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Bogus Terrorism Charges Against Russian Journalists

Prosecution of Svetlana Prokopyeva, Abdulmumin Gadzhiev Aim to Silence Critics

Pictured (L) Svetlana Prokopyeva, Pskov, Russia; and (R) Abdulmumin Gadzhiev, Makhachkala, Russia.  © 2019 Pavel Dmitriyev (L); 2019 Arsen Shabanov (R)

The Russian government’s abuse of the country’s broad, harsh counterterrorism legislation is on shocking display as two journalists now face potential lengthy prison sentences on politically motivated charges.

On September 20, the authorities indicted freelance journalist Svetlana Prokopyeva on groundless charges of “justification of terrorism,” which is punished by up to seven years in prison. In an open letter published yesterday by several Russian media outlets, Prokopyeva called the case against her “a fist in the face of every journalist” in Russia. “You can’t know beforehand which exact words or the order in which they’re placed, will offend your average silovik [law enforcement, military, security service personnel]. … They called an opinion a crime... making a criminal out of a person who was simply doing her job.”
The charges stem from a November 2018 radio broadcast about a 17-year-old boy in Arkhangelsk who detonated a bomb inside a building of the local Federal Security Service (FSB). During the program, Prokopyeva argued that growing up in a repressive state, where peaceful activism faces persecution and human rights are trampled upon, could be a significant factor in radicalizing youth.
Prokopyeva said that she learned of the criminal investigation against her in February, when “a dozen armed men… with riot shields” searched her apartment and seized her laptops and other electronic devices. In August, authorities blocked her bank accounts. “All they had to do next was take the only thing I have left - my freedom,” her letter said.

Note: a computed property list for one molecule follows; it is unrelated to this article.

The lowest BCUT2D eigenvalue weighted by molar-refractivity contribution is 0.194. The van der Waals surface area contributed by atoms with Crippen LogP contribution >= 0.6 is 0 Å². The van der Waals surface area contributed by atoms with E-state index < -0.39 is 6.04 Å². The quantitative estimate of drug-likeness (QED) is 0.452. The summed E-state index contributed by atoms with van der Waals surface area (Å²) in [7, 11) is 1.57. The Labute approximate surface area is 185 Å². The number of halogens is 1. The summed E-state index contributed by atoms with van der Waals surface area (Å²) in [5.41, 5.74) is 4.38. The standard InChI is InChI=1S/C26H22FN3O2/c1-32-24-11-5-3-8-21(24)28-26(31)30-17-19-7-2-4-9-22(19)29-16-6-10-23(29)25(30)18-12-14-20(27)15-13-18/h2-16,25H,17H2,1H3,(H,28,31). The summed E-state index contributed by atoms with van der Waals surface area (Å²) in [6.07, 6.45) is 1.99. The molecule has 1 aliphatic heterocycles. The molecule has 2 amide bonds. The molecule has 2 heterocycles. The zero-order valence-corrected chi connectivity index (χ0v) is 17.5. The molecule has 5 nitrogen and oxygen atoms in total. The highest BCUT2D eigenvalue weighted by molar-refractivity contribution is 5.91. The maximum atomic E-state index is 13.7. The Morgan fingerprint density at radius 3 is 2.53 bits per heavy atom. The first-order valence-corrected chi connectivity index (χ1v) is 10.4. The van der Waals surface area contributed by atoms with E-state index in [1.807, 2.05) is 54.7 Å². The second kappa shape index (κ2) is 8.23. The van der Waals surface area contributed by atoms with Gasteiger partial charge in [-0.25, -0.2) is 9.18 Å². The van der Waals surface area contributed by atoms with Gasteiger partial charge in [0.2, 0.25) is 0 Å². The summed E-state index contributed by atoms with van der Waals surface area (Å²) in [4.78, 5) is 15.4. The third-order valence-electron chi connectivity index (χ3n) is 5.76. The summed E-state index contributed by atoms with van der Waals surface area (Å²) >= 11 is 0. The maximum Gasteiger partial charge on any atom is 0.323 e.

Meanwhile, Abdulmumin Gadzhiev, an editor of a local independent newspaper in Dagestan, Chernovik, has been in pretrial custody since June and could face up to 20 years in prison. The state’s allegations, that Gadzhiev was involved in “participating in a terrorist organization and abetting terrorism,” in particular the Islamic State (also known as ISIS), are based solely on an article about an Islamic charity foundation that he published in 2013.
Gadzhiev, according to numerous journalists and experts, always took a firm stance against ISIS. He and his paper published extensively on Russia’s misuse of terrorism charges against Salafis, who follow a fundamentalist interpretation of Sunni Islam. In fact, the government’s widespread crackdown against Salafis in Dagestan left Chernovik as the only public discussion platform for moderate Salafis. Authorities previously harassed Chernovik’s journalists and subjected them to bogus criminal prosecution.
The prosecutions of Prokopyeva and Gadzhiev are clear attempts by the Russian government to silence its critics in the media. While the cases may be different, they send a chilling and unambiguous message to all journalists in Russia. 

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